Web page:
Since restoration of cellular energy led to solubilization of Vps33pin vivo (Fig. 1 A), we studied the role of ATP in dissociation in vitro. After energy depletion, permeabilized cells were incubated in physiological buffer for 60 min at 25 °C, and only 2% of Vps33p was detected in the supernatant after sedimentation of the membranes (Fig. 3 B, lanes 1and 2). When ATP (1 mm plus a regeneration mix) was included in the incubation, ∼7% of Vps33p was detected in the supernatant after sedimentation of the membranes (Fig. 3 B,lanes 3 and 4). Incubation with a cytosolic protein extract (5 mg/ml) released only ∼3% of the particulate Vps33p (Fig. 3 B, lanes 5 and 6). However, adding back both ATP and a cytosolic protein extract resulted in the release of 22% of the bound Vps33p (Fig. 3 B,lanes 7 and 8). This was a 3-fold increase in dissociation over incubation with ATP alone and a 7-fold increase over incubation with cytosol alone. Moreover, solubilization of Vps33p with ATP and cytosol was much more efficient than treatment with high salt, a nonionic detergent, or a denaturing agent (Fig. 3 A). This suggests that activity of a cytosolic protein factor(s) was required to solubilize Vps33p from permeabilized cell membranes in an ATP-dependent fashion.
      We further examined the characteristics of the insoluble Vps33p fraction with differential and sucrose gradient centrifugation before and after energy depletion. Permeabilized cell membranes were extracted under iso-osmotic conditions in a low ionic strength buffer (0.8m sorbitol, 10 mm triethanolamine-acetic acid, pH 7.8, and 1 mm EDTA), which dissociates the membranes into crude organelles (
      • Vida T.A.
      • Huyer G.
      • Emr S.D.
      ). The relative distribution of Vps33p during differential centrifugation after extraction of permeabilized cell membranes was very similar between energy-rich and energy-depleted cells (Fig. 4 A). Both energy conditions showed ∼30% of Vps33p in the low speed P2 pellet and ∼10% in the high speed P3 pellet (Fig. 4 A, lanes 4 and 6 and lanes 10 and12). However, a significant difference was observed when these pellet fractions were applied to the top of a sucrose gradient and subjected to equilibrium centrifugation. In pellets from cells labeled in medium free of energy poisons, Vps33p settled to a major peak at fraction 8 (∼33% sucrose) and a minor peak at fraction 15 (∼46% sucrose, Fig. 4 B). In contrast, Vps33p shifted predominantly to the bottom of the gradient (∼47% sucrose) in pellets from cells labeled in medium with NaN3 and NaF (Fig. 4 B). Along with the inability to solubilize Vps33p with detergent (Fig. 3 A), these result suggests that energy deprivation caused aggregation of the protein to an insoluble form.
      Figure thumbnail gr4
      Figure 4Subcellular fractionation of Vps33p. A, differential extraction and centrifugation. Spheroplasts from a wild-type yeast strain (SEY6210) were pulse-labeled and fractionated using the same conditions as in Fig. A to generate the S1 and P1. The P1 pellet was then further extracted three times with 0.8 m sorbitol, 10 mmtriethanolamine-acetic acid, pH 7.8, and 1 mm EDTA and subjected to centrifugation at 16,000 × g each time to generate the S2 and P2. The S2 supernatant was then subjected to centrifugation at 125,000 × g to generate the S3 and P3. Each fraction was immunoprecipitated for Vps33p and the cytosolic marker G6PDH and subjected to SDS-PAGE and autoradiography.B, Equilibrium sucrose gradient centrifugation. The P2 and P3 pellets (from A) were resuspended, mixed together, and applied to the top of a discontinuous sucrose gradient (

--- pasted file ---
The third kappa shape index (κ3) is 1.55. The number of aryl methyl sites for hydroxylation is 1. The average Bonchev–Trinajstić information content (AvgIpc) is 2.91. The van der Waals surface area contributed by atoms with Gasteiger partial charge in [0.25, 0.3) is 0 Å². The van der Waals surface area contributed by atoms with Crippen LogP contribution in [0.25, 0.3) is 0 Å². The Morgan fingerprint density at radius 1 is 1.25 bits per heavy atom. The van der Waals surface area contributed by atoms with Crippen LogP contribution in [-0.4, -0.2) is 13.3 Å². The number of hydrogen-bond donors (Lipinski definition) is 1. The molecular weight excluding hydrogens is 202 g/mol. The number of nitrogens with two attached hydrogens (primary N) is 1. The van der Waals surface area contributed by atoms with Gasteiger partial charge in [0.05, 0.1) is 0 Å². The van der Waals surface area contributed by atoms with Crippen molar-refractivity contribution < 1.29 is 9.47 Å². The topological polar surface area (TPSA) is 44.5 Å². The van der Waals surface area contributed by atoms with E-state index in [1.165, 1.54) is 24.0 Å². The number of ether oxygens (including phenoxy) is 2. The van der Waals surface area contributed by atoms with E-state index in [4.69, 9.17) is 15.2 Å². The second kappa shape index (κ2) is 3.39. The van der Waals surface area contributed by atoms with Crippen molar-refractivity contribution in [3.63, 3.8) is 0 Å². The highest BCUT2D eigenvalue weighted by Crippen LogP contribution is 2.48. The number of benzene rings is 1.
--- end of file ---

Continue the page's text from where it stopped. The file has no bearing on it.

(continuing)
• Vida T.A.
      • Huyer G.
      • Emr S.D.
      ). After centrifugation at 170,000 × g for 15 h, fractions were taken from the top, immunoprecipitated for Vps33p, and subjected to SDS-PAGE and autoradiography.

       Vps33p Can Be Labeled with Photoactive ATP

      Several possibilities could explain the effect of energy starvation and rapid loss of Vps33p localization from the cytosol to a particulate fraction. One prospect could be that Vps33p is a reversible substrate for a modifying enzyme like a protein kinase or phosphatase. The lack of ATP in the cell may trap the phosphorylation status of Vps33p and this could result in its aggregation. Indeed, Vps33p is a phosphoproteinin vivo, but we have not observed a difference in its fractionation properties dependent on phosphorylation (data not shown). More importantly, treatment of cells with NaN3 and NaF did not change the phosphorylation status of Vps33p (data not shown). A simpler explanation for the energy-dependent solubility might be that Vps33p directly binds ATP, and this binding is necessary to keep the protein cytosolic.
      Covalent cross-linking to a photosensitive ATP analog, 8-azido-ATP was examined to test the simplest model for localization of Vps33p. A high speed membrane fraction was made from a yeast strain deleted for the chromosomal copy of VPS33 but expressing the wild-type gene from a multicopy plasmid (pBG33–126). To demonstrate specificity of the 8-azido-ATP ligand, we examined all of the proteins in the extract. Over a dozen abundant, well resolved polypeptides existed in the high speed pellet fraction (Fig. 5 A). However, only three bands were detected after irradiation with 8-azido-[α-32P]ATP, indicating that this ligand reacted with a subset of the many proteins present (Fig. 5 A). After immunoprecipitation of extracts for Vps33p, a radiolabeled band was detectable on SDS-PAGE (Fig. 5 C, lane 2). This band was not observed if the vps33Δ strain was transformed with a vector control (pRS426), confirming its identity as Vps33p (Fig. 5 C, lane 1). Although not shown here, this band was also not detected if UV irradiation was withheld from the wild-type extracts, demonstrating that photoactivation was required for affinity labeling of Vps33p. As a specific positive control in our experiments, we used creatine kinase, since it is a known ATP-binding protein and has been successfully photolableled with 8-azido-ATP (